Department of Natural Resources
April 13, 2021
It might look messy now, but work on two parcels of land owned by the Michigan Department of Natural Resources in Livingston County eventually will lead to better forests across the state, as well as public green space for neighbors to enjoy.
A timber sale is in progress on the land, a 77-acre parcel and a 50-acre parcel between Brighton Road and Cunnngham Lake Road in Genoa Township. Stump removal and leveling the topography are being planned as the next two steps before trees begin to be planted, said Jason Hartman, silviculturist with the DNR's Forest Resources Division.
Silviculture is the study and practice of forest regeneration and tree quality. The DNR plans to manage the sites as seed orchards within the existing Tree Improvement Center.
"These parcels were previously identified to be auctioned out of state ownership," Hartman said. "Now they will become part of the Tree Improvement Center. It looks a little messy now, but we plan to replant with a staggered approach in the years to come. A staggered approach is used to create sustainable cone supply."
Orchards are used to provide large volumes of pine cones to help in reforestation efforts. Seeds are extracted, nurtured in controlled conditions into seedlings, then transplanted to forest land. Using seed orchards helps guarantee the health and success of future forests.
"Seed is surprisingly difficult to collect in natural settings, especially for red pine," Hartman said. "Seed orchards help us grow healthier, stronger trees. Healthy forests are an important component in mitigating climate change."
Hartman said it may take several years to complete the transition of these lands to their new purpose, but the DNR plans to prioritize the pace of restoration in the development plans. The orchard's final configuration will be determined after receiving input from the township and the public.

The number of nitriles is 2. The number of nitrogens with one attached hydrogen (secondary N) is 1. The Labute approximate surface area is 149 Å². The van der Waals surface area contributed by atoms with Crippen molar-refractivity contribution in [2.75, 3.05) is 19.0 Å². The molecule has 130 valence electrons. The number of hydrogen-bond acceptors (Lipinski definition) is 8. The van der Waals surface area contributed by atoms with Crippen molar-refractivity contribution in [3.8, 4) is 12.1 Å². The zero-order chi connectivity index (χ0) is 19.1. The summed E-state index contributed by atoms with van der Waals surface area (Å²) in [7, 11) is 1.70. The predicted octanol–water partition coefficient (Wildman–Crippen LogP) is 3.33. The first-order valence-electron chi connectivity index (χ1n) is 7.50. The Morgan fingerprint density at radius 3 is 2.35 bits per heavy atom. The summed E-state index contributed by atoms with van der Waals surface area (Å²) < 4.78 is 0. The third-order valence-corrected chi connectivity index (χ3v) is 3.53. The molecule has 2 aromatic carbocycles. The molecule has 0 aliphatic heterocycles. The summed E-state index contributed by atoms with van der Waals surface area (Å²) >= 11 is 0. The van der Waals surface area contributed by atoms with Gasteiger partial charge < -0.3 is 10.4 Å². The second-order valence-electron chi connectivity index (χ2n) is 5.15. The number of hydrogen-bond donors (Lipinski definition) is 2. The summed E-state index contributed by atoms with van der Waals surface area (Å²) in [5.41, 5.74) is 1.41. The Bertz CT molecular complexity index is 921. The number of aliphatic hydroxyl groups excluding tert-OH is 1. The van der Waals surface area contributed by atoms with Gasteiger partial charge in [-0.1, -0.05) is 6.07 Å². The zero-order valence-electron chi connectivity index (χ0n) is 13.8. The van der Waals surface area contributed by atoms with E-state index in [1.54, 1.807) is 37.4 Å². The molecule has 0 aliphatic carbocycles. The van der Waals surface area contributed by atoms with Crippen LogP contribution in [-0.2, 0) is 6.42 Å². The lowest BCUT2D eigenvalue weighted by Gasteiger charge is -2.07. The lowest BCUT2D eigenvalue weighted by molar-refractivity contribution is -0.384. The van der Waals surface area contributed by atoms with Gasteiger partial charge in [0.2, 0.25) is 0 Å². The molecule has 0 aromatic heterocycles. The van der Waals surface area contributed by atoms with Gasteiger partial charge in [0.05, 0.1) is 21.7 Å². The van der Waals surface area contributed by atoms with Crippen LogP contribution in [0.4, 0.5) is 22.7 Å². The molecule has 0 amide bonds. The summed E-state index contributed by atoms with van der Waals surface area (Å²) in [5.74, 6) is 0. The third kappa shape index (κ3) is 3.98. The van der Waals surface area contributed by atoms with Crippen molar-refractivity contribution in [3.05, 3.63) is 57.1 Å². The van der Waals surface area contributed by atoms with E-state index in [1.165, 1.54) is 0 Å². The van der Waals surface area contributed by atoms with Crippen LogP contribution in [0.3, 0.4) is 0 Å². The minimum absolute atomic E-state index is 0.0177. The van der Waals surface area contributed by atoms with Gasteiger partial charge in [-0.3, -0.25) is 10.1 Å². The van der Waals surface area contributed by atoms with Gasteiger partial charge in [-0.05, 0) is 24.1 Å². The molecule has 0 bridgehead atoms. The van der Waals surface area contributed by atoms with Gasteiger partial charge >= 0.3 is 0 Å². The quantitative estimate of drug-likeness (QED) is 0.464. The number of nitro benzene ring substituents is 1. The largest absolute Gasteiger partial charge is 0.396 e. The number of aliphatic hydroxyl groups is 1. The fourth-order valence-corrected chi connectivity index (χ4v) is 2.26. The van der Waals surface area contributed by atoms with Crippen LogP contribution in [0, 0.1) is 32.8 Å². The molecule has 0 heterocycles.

Once restoration is complete, people will be encouraged to walk in and enjoy these lands. Seed orchards are grown at low density to produce bushy trees for easier harvesting of cones. They also are mowed to reduce competition and disease. This translates into an open setting with lots of green space.
"The green space can be used for a variety of purposes, and we'll eventually put up some interpretive signs to describe what we're doing here," Hartman said.
The DNR manages 3.9 million acres of state forest. It works with PRT Growing Services at the Tree Improvement Center at Brighton and Chilson roads to nurture tree seedlings for planting. In a typical year, the DNR plants as many as 6 million trees to make sure state forests remain healthy and abundant. The DNR has been certified by two separate, outside agencies since 2005 as using responsible forest management practices.
Learn more about how the DNR plans for and takes care of state forest land at Michigan.gov/Forestry.
An accompanying photo is available below for download. Caption information follows.
Tree_nursery: The DNR's Tree Improvement Center in Brighton is planting new seed trees. Seeds will be harvested from pine cones the trees produce, then be grown into seedlings and planted in state forests. The DNR plants up to 6 million trees each year.